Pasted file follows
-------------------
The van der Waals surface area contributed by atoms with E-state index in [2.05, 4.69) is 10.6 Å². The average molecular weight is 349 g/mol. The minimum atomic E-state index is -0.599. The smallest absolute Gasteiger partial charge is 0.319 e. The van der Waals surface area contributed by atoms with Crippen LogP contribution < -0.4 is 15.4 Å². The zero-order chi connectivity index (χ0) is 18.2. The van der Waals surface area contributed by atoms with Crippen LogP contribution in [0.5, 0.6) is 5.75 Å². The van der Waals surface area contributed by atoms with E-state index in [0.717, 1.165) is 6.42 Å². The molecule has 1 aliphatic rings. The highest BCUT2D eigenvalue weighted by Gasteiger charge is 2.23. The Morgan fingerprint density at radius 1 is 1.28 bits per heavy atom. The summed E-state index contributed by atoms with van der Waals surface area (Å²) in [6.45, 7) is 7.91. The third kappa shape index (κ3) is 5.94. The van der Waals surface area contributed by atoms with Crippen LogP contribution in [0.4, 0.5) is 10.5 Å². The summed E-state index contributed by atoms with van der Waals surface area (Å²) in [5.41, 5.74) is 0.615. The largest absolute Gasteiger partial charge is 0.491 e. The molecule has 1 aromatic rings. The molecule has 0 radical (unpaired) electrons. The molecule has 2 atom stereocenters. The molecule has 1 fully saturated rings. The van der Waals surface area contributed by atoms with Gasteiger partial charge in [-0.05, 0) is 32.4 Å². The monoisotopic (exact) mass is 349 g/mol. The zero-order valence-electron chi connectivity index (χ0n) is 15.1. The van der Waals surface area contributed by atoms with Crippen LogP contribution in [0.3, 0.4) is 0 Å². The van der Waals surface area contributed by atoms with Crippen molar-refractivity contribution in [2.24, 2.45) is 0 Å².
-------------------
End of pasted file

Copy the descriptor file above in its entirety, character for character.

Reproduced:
The van der Waals surface area contributed by atoms with E-state index in [2.05, 4.69) is 10.6 Å². The average molecular weight is 349 g/mol. The minimum atomic E-state index is -0.599. The smallest absolute Gasteiger partial charge is 0.319 e. The van der Waals surface area contributed by atoms with Crippen LogP contribution < -0.4 is 15.4 Å². The zero-order chi connectivity index (χ0) is 18.2. The van der Waals surface area contributed by atoms with Crippen LogP contribution in [0.5, 0.6) is 5.75 Å². The van der Waals surface area contributed by atoms with E-state index in [0.717, 1.165) is 6.42 Å². The molecule has 1 aliphatic rings. The highest BCUT2D eigenvalue weighted by Gasteiger charge is 2.23. The Morgan fingerprint density at radius 1 is 1.28 bits per heavy atom. The summed E-state index contributed by atoms with van der Waals surface area (Å²) in [6.45, 7) is 7.91. The third kappa shape index (κ3) is 5.94. The van der Waals surface area contributed by atoms with Crippen LogP contribution in [0.4, 0.5) is 10.5 Å². The summed E-state index contributed by atoms with van der Waals surface area (Å²) in [5.41, 5.74) is 0.615. The largest absolute Gasteiger partial charge is 0.491 e. The molecule has 1 aromatic rings. The molecule has 0 radical (unpaired) electrons. The molecule has 2 atom stereocenters. The molecule has 1 fully saturated rings. The van der Waals surface area contributed by atoms with Gasteiger partial charge in [-0.05, 0) is 32.4 Å². The monoisotopic (exact) mass is 349 g/mol. The zero-order valence-electron chi connectivity index (χ0n) is 15.1. The van der Waals surface area contributed by atoms with Crippen LogP contribution in [0.3, 0.4) is 0 Å². The van der Waals surface area contributed by atoms with Crippen molar-refractivity contribution in [2.24, 2.45) is 0 Å².